Playing Make-Believe Prepares Kids for the Real World
"No playing until you've finished your homework!" We've all heard that before. New research suggests, though, that imaginative play actually increases children's academic success.
Kids naturally like to play make-believe. Studies have now shown how imaginative playing may be used to prepare kids for school. In a number of studies, Singer and Singer's (1992, 2001) research team trained parents, teachers, and home care providers in make-believe games that included lessons about numbers, colors, shapes, vocabulary, and reading. These researchers found that children who play with their caregivers in these imaginative ways make significant gains in readiness skills, as compared to a control group whose caregivers did not learn these play skills. Playing is also good for caregivers, because it involves them as full partners in children's development (Singer & Singer, 2001; Singer & Singer, 1992).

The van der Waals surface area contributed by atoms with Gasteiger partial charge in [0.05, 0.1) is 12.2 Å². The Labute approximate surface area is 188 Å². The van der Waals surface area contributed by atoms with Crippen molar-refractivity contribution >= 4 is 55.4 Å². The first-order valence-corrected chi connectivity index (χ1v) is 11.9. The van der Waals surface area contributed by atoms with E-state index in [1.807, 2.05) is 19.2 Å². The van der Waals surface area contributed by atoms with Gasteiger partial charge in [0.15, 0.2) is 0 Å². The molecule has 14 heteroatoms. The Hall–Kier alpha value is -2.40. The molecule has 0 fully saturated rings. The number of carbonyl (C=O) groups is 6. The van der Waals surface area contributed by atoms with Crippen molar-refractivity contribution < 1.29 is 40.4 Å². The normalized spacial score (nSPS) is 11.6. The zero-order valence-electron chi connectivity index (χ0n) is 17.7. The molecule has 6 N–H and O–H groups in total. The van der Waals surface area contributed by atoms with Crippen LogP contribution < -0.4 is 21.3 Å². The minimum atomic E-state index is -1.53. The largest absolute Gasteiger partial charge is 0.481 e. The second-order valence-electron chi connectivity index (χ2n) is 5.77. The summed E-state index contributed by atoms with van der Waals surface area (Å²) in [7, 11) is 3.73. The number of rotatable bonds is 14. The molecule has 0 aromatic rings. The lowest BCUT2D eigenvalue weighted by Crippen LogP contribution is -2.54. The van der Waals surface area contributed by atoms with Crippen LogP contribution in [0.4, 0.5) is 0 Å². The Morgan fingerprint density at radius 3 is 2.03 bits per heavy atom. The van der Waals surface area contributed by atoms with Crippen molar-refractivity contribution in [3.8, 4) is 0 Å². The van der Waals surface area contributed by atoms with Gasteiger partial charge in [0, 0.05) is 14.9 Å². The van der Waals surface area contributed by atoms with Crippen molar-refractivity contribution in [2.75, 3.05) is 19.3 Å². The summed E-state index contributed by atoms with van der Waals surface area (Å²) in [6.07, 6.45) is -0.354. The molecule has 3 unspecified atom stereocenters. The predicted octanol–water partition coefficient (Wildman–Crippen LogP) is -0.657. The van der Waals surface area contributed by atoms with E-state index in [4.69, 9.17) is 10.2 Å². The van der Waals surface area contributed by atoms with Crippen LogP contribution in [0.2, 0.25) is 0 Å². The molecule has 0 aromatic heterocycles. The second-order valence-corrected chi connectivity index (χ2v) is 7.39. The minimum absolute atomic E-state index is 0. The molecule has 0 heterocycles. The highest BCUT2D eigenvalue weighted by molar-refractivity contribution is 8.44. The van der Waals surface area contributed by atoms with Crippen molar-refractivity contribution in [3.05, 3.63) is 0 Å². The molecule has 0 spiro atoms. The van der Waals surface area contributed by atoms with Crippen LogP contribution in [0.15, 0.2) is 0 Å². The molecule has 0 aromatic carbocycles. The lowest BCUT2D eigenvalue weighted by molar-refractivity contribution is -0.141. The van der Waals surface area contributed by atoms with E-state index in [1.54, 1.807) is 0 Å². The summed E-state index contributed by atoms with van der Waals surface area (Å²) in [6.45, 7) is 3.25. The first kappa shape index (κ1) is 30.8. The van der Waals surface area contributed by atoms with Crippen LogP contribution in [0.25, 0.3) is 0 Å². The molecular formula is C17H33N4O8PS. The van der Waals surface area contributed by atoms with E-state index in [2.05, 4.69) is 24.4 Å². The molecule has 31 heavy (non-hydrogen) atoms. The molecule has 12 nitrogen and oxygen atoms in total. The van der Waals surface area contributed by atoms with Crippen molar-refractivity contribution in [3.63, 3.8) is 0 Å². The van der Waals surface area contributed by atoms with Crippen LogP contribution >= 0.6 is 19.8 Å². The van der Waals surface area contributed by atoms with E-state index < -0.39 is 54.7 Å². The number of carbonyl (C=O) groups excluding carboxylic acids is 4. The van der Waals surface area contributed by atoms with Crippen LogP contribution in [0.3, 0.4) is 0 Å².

A significant percentage of American children, especially children from low-income families, enter kindergarten unprepared to learn. While high-quality care from parents and other caregivers can improve children's school readiness, engaging parents and children in early intervention techniques can be difficult. Imaginative playing is one kind of care that is enjoyable for both parent and child, is easier to teach than some other interventions, and is effective in preparing children for school.
Learning through imaginative play has been incorporated into curricula in Connecticut, Los Angeles, Birmingham, Alabama, and Ohio--just to name a few places. Researchers have also created and distributed a video-based program, entitled "Learning Through Play for School Readiness." Under a U.S. Department of Education grant, 2700 copies of this video were given to Head Start centers, PBS Ready-to-Learn Directors, public libraries, and other organizations that serve low-income communities. This video-based program trains parents and other caregivers to engage 3-5 year-old children in intrinsically motivating learning games that produce measurable gains in children's key ready-to-learn skills, such as enhanced vocabulary.
Singer, D. G., & Singer, J. L. (1992). . The house of make-believe. Cambridge, MA: Harvard University Press.
Singer, D.G. & Singer, J. L. (Eds.) (2001). Handbook of children and the media. Sage Publications.